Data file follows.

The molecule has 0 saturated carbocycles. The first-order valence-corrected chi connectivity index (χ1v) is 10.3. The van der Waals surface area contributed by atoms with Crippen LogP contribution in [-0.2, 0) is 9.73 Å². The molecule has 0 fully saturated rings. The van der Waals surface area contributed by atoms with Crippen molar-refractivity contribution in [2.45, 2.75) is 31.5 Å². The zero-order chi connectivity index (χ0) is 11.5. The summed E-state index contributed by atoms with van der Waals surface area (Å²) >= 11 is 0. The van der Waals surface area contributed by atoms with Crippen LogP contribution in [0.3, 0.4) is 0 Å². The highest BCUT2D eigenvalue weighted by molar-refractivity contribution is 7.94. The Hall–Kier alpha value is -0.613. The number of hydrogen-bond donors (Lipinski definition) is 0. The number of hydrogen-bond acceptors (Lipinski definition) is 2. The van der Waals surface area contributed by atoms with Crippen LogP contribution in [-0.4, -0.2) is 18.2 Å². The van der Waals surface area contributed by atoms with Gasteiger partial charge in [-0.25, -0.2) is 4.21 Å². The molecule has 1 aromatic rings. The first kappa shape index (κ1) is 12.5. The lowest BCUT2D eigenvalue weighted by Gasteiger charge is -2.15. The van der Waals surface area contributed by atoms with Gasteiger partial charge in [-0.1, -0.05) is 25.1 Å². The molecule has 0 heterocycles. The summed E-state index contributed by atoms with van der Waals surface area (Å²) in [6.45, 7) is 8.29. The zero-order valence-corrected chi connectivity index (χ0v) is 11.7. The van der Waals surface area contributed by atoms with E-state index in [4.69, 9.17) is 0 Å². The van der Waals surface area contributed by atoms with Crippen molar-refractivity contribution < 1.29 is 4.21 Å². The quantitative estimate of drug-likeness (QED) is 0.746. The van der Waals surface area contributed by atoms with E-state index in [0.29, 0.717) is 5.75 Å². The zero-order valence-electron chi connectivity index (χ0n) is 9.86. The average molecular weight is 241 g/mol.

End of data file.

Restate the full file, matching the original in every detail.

The molecule has 0 saturated carbocycles. The first-order valence-corrected chi connectivity index (χ1v) is 10.3. The van der Waals surface area contributed by atoms with Crippen LogP contribution in [-0.2, 0) is 9.73 Å². The molecule has 0 fully saturated rings. The van der Waals surface area contributed by atoms with Crippen molar-refractivity contribution in [2.45, 2.75) is 31.5 Å². The zero-order chi connectivity index (χ0) is 11.5. The summed E-state index contributed by atoms with van der Waals surface area (Å²) >= 11 is 0. The van der Waals surface area contributed by atoms with Crippen LogP contribution in [0.3, 0.4) is 0 Å². The highest BCUT2D eigenvalue weighted by molar-refractivity contribution is 7.94. The Hall–Kier alpha value is -0.613. The number of hydrogen-bond donors (Lipinski definition) is 0. The number of hydrogen-bond acceptors (Lipinski definition) is 2. The van der Waals surface area contributed by atoms with Crippen LogP contribution in [-0.4, -0.2) is 18.2 Å². The van der Waals surface area contributed by atoms with Gasteiger partial charge in [-0.25, -0.2) is 4.21 Å². The molecule has 1 aromatic rings. The first kappa shape index (κ1) is 12.5. The lowest BCUT2D eigenvalue weighted by Gasteiger charge is -2.15. The van der Waals surface area contributed by atoms with Gasteiger partial charge in [-0.1, -0.05) is 25.1 Å². The molecule has 0 heterocycles. The summed E-state index contributed by atoms with van der Waals surface area (Å²) in [6.45, 7) is 8.29. The zero-order valence-corrected chi connectivity index (χ0v) is 11.7. The van der Waals surface area contributed by atoms with E-state index in [4.69, 9.17) is 0 Å². The van der Waals surface area contributed by atoms with Crippen molar-refractivity contribution < 1.29 is 4.21 Å². The quantitative estimate of drug-likeness (QED) is 0.746. The van der Waals surface area contributed by atoms with E-state index in [0.29, 0.717) is 5.75 Å². The zero-order valence-electron chi connectivity index (χ0n) is 9.86. The average molecular weight is 241 g/mol.